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Most promising PTSD treatment may use ‘ecstasy’ or ‘magic mushrooms’ alongside psychotherapy
Post-COVID trauma and the war in Ukraine means that millions of people
are suffering or are at an increased risk of developing an ‘epidemic’
of post-traumatic stress (PTSD). Now a new review suggests that
combining established psychotherapy methods with newer
pharmaceuticals may offer the best therapeutic approach to deal with
the large-scale problems faced by the healthcare systems in different
countries in coping with mass trauma. Psychedelic medications
including MDMA (‘ecstasy’) and psilocybin (‘magic mushrooms’) show
the greatest promise. This work is published in the August edition of
the peer-reviewed journal European
The study is the first to review the use of novel treatments
alongside already accepted psychotherapy and psychological
counselling. It shows that combining these therapies seem to offer
the best hope for treatment, particularly in cases of mass trauma
where there are limited resources, such as we are seeing at present.
The most prominent effect of trauma is PTSD, which is a persistent
and severely distressing neuropsychological condition triggered by
witnessing or experiencing a traumatic event. Symptoms include
intrusive memories, recurrent nightmares, avoidance, mood swings, and
changes in physical and emotional reactions.
Lead author Dr. Xenia Gonda (Semmelweis University, Budapest,
still the first choice for PTSD treatment. There is no effective
established pharmacological treatment specifically for PTSD. However,
psychotherapies may have a limited availability, are very lengthy and
expensive. In addition, there are several different psychotherapeutic
methods and only very few evidence-based interventions.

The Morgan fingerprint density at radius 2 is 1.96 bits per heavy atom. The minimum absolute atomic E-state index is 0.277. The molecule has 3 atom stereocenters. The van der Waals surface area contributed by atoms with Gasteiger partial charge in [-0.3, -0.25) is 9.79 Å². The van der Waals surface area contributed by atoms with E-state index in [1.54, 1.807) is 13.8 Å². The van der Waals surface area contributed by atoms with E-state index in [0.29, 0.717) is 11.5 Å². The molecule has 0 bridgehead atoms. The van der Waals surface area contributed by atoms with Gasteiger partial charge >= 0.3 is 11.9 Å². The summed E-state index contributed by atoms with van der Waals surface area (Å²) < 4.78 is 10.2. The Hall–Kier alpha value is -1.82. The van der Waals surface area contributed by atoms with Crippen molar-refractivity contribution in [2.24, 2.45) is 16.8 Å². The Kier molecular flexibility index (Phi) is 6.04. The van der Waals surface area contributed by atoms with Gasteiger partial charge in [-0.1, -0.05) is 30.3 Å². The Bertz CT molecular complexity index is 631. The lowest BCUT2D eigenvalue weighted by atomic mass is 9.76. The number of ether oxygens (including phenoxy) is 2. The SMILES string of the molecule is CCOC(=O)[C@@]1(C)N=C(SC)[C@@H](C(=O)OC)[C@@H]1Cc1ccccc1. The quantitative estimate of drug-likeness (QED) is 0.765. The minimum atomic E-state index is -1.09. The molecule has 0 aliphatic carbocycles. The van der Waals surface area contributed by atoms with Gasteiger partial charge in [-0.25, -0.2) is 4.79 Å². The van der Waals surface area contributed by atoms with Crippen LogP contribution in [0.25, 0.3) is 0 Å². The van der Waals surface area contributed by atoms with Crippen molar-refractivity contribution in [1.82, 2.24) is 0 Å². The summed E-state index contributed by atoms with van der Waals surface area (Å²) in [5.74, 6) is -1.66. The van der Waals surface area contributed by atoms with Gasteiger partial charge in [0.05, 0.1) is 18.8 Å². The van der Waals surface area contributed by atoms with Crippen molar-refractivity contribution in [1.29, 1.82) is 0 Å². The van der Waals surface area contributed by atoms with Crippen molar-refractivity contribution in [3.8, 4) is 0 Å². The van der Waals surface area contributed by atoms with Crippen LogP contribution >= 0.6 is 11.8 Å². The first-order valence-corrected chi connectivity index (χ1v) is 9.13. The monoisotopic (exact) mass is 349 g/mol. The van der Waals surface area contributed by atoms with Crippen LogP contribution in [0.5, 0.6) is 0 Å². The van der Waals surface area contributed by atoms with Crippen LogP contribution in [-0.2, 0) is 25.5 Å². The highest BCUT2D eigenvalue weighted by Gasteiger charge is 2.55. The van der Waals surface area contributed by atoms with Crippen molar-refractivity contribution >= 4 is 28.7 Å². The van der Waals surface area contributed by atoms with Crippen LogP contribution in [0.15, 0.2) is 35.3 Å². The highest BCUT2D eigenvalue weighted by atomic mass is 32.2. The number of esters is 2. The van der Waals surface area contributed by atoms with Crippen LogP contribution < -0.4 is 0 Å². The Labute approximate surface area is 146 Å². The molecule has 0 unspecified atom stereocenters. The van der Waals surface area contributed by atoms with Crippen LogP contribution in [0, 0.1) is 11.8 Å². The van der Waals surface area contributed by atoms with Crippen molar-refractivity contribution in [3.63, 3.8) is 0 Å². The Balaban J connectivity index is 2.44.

We are beginning to
see new approaches to PTSD treatment, which combines psychotherapy
and medication. Both the psychotherapy and the drug treatment have an
effect independently, but they often work together synergistically.
There are several such drugs in development, but our review
shows that newer psychedelic drugs seem to be the stand-out
candidates in this treatment. It’s important to say that it’s not the
psychedelic nature of the drugs that seem to have the beneficial
effect in PTSD, these drugs seem to work, at least in part, by
enhancing the actions of psychotherapy at a neurological level”.
There are several
treatments in development for use alongside psychotherapy in treating
PTSD. The most promising drugs are psychedelics, such as MDMA
(3,4-methylenedioxy-methamphetamine, commonly known as ‘ecstasy’, and
psilocybin (4-phosphoryloxy-N,N-dimethyltryptamine, commonly known as
‘magic mushroom’). The review found that MDMA-assisted psychotherapy
showed the greatest promise so far, with 4 trials showing
significantly superior outcomes to those experience by patients
receiving only psychotherapy. Trials on the use of psilocybin, found
naturally in certain mushrooms, also show promise, though additional
data are still needed to validate the therapeutic benefits of
psilocybin in the treatment of PTSD”.
Commenting, Dr Santiago Madero (Hospital Clinic, Barcelona)
article comes at a moment where President Biden’s administration has
said they anticipate regulators approving MDMA within the next two
years for designated breakthrough therapies for PTSD, surely to be
followed by the European regulatory agencies. If this is so, as the
author states: “MDMA may revolutionize the treatment of PTSD and may
provide much needed novel pharmacotherapy that provide therapeutic
benefits beyond all current and existing pharmacotherapies”.
This is an independent comment, Dr Madero was not involved in this
The paper Invisible
wounds: Suturing the gap between the neurobiology, conventional and
emerging therapies for posttraumatic stress disorder
(authors Xenia Gonda, Peter Döme, Berta Erdelyi-Hamza, Sandor Krause
and Livia Priyanka Elek from Semmelweis University in Budapest,
Hungary; Samata Sharma and Frank Tarazi from Harvard Medical
School in Boston, USA), is published in European Neuropsychopharmacology.
The paper can be seen at: https://www.sciencedirect.com/science/article/abs/pii/S0924977X22002103
Neuropsychopharmacology is an official journal of the
European College of Neuropsychopharmacology (ECNP).